He was not like the guys she hung out with at high school. She felt like she could talk to him about politics, God, fate — anything. They chatted for hours without getting bored.

Aaron had worked odd jobs since dropping out of high school and worked alongside Heather at the store. After work, they stayed up late, watching TV and cuddling on the couch.

One night, in mid-June, Heather said she and Aaron were hanging out in her bedroom drinking blackberry-flavored beer. They left the house while it was dark and went to his camper van parked next to the shop.

“I was just so gone and I don’t remember very much from that night,” she said. “I remember waking up and him telling me what happened.”

“Finding out that I had sex with him and that I didn’t remember it — really took a toll on me.”

Heather said she felt conflicted about that night. But she still liked Aaron and they kept dating. Aaron declined requests for an interview.

Within weeks, Heather started feeling sick and exhausted. She went to the pharmacy with a friend to buy a home pregnancy test, which came back positive. Heather was nervous. She wanted a doctor’s confirmation, just to be sure, but Aaron couldn’t drive her to the clinic — his license had been suspended for driving under the influence. She was scared to tell her dad the truth so she lied and told him she had the stomach flu and needed to see a doctor.

The doctor broke the news. Heather was pregnant.

“I just — I couldn’t believe it,” Keith said. “I was astounded.”

On the drive home, Keith called Heather’s mother, Lynnette.

“Keith said, ‘Hey, I got some news for you. Are you sitting down?’” Lynnette recalled.

“And I said, ‘Well, I am now. What’s going on?’”

“Heather’s pregnant.”

Lynnette was shocked. She didn’t think Heather was old enough to take care of herself, let alone a baby. She recalled meeting Aaron a few weeks earlier during a visit to Idaho. Her first thought was statutory rape. So she called the local police and made a report.

That night, Heather and Aaron’s families gathered in the living room behind the fly shop for an emergency meeting. Heather’s grandfather, Ken, laid out their options. Abortion was mentioned, but quickly dismissed by Heather and her family.

“Abortion is horrible. It’s terrible. It’s murder,” Keith said. “To me — that wasn’t really even an option.”

Heather and Aaron could put the baby up for adoption, Ken said. They could try running away to Canada to avoid prosecution. Or, they could keep the baby and get married.

Two days later, Officer Greg Griffel — a bespectacled man who often responded to calls about stray bears, bison, mountain lions and wolves — summoned Heather, her dad and stepmother to the precinct on Main Street for an interview. He recorded the conversation.

“Well, the reason I’m here is that I got a call from your ex-wife, Heather’s mother, who told me that you are planning on marrying a 24-year-old and could possibly be pregnant,” he said.

Heather sighed. She was annoyed.

“I’m not planning on marrying a 24-year-old,” she said.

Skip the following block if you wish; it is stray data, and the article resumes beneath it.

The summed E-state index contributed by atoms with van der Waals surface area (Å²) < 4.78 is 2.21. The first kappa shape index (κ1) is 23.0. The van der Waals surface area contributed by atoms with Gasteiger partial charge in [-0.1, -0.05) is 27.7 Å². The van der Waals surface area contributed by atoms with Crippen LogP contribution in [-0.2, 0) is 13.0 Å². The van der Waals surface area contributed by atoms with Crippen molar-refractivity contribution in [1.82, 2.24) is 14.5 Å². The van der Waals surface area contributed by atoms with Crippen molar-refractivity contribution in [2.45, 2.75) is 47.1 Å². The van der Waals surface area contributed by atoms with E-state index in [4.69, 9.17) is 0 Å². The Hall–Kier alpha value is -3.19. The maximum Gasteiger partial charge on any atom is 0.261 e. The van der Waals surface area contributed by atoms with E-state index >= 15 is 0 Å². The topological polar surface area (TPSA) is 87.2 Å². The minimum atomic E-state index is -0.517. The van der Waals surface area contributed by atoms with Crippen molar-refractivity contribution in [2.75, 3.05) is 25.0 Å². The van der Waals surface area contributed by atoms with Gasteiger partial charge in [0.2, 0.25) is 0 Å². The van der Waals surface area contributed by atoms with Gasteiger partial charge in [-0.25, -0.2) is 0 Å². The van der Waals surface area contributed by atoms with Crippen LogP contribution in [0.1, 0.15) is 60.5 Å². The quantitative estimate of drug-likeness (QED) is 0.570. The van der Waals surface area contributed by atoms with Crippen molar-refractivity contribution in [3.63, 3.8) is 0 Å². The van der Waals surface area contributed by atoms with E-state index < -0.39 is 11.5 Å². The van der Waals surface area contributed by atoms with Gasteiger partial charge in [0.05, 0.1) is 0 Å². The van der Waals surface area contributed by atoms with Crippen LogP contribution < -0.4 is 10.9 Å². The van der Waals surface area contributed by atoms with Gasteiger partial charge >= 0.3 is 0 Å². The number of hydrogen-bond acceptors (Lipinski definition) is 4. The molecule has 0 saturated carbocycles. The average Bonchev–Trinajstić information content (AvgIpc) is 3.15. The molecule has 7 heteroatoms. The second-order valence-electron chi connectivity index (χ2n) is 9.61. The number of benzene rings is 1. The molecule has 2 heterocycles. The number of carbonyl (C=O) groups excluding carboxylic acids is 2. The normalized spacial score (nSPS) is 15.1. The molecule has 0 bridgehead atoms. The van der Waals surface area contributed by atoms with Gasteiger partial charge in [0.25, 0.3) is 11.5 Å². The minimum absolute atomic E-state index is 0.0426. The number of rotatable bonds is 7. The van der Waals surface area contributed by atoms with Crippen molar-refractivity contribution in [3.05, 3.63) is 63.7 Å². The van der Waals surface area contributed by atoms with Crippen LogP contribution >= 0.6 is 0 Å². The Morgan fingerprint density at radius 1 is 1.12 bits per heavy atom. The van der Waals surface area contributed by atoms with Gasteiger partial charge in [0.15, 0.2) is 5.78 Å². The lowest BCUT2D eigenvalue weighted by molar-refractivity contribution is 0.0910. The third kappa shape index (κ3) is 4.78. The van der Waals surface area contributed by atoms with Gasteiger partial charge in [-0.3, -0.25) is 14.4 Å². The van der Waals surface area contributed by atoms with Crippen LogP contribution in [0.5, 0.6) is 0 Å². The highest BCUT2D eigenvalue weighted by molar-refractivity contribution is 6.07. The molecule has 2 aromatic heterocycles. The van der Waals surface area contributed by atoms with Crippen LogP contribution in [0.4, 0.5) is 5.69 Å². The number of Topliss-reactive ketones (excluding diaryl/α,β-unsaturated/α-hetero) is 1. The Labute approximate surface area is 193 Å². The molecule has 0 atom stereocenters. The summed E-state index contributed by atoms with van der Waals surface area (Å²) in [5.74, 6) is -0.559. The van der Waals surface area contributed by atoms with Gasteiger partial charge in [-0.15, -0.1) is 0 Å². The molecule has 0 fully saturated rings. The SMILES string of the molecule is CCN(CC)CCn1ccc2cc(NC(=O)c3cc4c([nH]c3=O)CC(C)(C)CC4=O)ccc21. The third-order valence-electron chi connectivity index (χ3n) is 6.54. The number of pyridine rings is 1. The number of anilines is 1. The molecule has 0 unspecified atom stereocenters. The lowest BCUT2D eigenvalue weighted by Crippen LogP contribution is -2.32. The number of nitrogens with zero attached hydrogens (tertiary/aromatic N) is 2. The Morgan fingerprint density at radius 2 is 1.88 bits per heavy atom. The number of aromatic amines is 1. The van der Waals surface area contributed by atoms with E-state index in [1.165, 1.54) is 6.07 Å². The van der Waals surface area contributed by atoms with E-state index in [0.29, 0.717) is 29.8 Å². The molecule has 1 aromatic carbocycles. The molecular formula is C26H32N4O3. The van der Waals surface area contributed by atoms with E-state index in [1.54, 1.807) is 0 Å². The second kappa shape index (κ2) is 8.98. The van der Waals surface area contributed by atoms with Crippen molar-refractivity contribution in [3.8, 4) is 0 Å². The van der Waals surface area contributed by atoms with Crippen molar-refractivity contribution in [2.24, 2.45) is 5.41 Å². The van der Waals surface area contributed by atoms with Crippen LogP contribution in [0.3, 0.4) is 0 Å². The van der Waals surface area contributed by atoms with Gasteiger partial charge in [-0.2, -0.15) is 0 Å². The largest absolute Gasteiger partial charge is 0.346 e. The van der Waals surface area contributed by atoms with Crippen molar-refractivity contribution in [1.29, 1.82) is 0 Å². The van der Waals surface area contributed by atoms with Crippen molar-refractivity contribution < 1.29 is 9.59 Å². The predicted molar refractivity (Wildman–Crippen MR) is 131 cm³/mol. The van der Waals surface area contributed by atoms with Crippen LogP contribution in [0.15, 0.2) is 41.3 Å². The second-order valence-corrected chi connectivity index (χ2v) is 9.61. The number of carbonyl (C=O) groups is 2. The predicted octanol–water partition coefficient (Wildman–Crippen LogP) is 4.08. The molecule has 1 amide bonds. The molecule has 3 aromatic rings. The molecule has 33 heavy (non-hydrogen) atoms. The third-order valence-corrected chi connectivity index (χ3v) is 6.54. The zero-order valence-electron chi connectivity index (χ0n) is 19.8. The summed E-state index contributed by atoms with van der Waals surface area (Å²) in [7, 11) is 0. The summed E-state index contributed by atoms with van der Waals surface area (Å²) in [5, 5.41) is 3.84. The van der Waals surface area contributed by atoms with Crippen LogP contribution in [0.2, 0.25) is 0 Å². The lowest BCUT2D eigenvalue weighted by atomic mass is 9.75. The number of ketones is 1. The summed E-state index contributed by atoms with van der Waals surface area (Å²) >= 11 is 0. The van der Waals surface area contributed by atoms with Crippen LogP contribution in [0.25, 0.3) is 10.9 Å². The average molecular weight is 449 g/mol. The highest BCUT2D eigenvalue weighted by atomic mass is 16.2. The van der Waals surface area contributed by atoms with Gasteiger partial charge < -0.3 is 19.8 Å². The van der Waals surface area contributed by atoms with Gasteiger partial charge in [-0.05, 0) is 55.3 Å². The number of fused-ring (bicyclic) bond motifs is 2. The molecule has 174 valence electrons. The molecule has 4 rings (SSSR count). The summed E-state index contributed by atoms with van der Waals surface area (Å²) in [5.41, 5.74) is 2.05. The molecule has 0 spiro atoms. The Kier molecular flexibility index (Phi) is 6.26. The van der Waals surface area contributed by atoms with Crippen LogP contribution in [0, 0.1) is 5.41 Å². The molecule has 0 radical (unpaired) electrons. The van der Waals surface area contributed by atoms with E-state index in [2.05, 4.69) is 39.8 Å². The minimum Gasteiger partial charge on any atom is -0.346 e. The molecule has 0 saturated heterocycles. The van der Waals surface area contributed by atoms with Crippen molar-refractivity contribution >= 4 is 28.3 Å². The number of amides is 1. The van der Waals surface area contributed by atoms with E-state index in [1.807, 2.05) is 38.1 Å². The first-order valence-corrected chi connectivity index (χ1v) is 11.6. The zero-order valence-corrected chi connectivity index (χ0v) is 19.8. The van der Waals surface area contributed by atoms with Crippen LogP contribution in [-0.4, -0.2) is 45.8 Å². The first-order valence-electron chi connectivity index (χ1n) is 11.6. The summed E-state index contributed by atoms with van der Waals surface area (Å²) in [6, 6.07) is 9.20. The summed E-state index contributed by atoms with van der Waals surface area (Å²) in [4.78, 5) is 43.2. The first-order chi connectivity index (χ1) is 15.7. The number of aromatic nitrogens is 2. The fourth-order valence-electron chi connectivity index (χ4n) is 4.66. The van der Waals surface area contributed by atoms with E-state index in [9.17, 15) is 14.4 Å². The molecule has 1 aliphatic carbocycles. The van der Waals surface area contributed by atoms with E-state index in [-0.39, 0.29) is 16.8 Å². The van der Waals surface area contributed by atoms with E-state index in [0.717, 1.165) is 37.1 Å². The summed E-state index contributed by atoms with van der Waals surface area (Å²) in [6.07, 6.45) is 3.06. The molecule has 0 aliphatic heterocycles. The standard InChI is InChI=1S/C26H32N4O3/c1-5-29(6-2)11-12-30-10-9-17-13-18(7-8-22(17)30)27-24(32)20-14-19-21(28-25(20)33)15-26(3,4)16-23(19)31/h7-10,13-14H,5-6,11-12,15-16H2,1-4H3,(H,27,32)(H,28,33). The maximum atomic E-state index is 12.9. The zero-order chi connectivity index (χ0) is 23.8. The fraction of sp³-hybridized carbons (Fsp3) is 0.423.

For Officer Griffel, the age difference between Heather and Aaron was an automatic red flag. “There’s no 24-year-old on this planet who should be sleeping with a 14-year-old,” he said. “There are clearly some serious issues here.”

Griffel heard that Heather’s family had contacted an attorney to get information on how and where she could get married. Keith acknowledged this. “If she’s pregnant and the guy is going to do the right thing, then obviously we’re going to have to try to get them married,” he said.

“We just come from, you know, if you get somebody pregnant, you step up you do the right thing,” said Dana, Heather’s stepmother.

“Even at 14?” Griffel said.

About a week later, Heather had an ultrasound appointment. She saw the baby’s image for the first time.

“I remember smiling and giggling, being really happy and then, just broke down,” she said. “It all hit me at that moment: I’m pregnant, we have to do something about this. I’m confused. I’m scared. I’m 14. I don’t know what I’m doing at all.”

Heather couldn’t bring herself to give the baby up for adoption. She was going to keep the baby. And if she was keeping it, she wanted the father to be involved. That didn’t necessarily mean marriage, she said.

But with the police now investigating, marriage seemed like the best of several bad options. It could legitimize Heather and Aaron’s relationship, the adults reasoned, and allow them to raise their baby together.

In Idaho, and many other states, the act of getting married changes the rules around whether a person can be prosecuted for statutory rape. Having sex with a minor outside of marriage can result in prison time or a spot on the sex offender registry. But once vows are exchanged, the same act becomes legal.

Heather’s family said she wanted to get married. At one point, they said, she threatened to run away if they wouldn’t let her. Heather denied this.

“I feel like it was marry Aaron or he goes to jail for a long, long time,” she said, “and you’re left to raise a baby by yourself that you can’t support, that you can’t take care of by yourself.”

“Everybody ended up going to jail anyway. But nobody knew it at the time.”

How Laws Have Changed

In most states, the laws governing when minors can marry have hardly changed for decades.